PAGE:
Silent partner in care: Impact of physical environment on quality of life for residents with cognitive impairment in long-term care

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Chamberlain, Stephanie
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Mount Saint Vincent University
The increase in older adults in the Maritime provinces signifies the need to focus on the suitability of current continuing care services, and plan for the expected increase in prevalence of Alzheimer’s and related dementias. Nursing homes have an increasing need to offer spaces that are consistent with the changing health needs of older adults with cognitive impairments, and support family and community engagement in the home. Family members of residents with cognitive impairments provide a unique opportunity to examine the perspective of family, who are often an under examined partner in the care team. This study examines family member survey and case study data collected by the Care and Construction project. Using the Person-Environment Fit Model, the aim of the project is to explore the impact of facility features and design elements on quality of life for residents with cognitive impairment from the family perspective. The research seeks to better understand how residents and family members use the available space and if the environment supports their interactions in the home. Analysis of the survey data revealed a relationship between the homelikeness, square footage, and size of neighborhood on resident quality of life. Family members have positive perceptions of the nursing home environment when there is an opportunity to personalize private space, and there are communal areas that support social engagement and individual resident activity needs. The analysis suggests that facility features and design elements can positively impact family member perceptions of cognitively impaired resident quality of life.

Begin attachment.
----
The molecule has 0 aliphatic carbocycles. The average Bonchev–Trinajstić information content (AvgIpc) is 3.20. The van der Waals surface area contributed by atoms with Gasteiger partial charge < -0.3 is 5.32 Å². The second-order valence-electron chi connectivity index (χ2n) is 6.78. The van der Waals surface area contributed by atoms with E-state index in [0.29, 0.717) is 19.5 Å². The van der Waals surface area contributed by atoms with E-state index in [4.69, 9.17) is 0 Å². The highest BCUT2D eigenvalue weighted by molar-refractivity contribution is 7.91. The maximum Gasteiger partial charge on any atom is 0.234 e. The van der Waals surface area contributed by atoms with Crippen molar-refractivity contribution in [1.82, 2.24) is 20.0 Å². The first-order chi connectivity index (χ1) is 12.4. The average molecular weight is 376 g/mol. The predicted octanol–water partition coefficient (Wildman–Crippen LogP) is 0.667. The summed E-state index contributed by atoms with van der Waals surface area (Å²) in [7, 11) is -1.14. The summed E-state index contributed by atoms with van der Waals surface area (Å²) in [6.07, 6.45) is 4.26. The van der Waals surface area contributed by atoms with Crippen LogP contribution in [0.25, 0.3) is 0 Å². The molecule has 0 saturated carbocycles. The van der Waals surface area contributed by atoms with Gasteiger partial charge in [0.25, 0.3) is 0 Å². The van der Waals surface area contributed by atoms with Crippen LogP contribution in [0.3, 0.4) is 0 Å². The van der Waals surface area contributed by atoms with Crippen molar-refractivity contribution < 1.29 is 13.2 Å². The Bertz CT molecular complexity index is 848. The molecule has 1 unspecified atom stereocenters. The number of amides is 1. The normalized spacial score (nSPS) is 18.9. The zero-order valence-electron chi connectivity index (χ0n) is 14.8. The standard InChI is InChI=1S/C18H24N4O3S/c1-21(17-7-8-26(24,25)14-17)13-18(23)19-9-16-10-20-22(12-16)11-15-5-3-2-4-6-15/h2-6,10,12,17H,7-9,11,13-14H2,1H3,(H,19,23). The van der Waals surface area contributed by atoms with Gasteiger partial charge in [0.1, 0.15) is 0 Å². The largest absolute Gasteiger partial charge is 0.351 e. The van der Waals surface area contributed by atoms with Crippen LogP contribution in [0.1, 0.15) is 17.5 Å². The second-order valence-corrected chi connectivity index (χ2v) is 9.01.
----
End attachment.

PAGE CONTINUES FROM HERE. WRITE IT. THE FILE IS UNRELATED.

Long-term care , Continuing care , Eldercare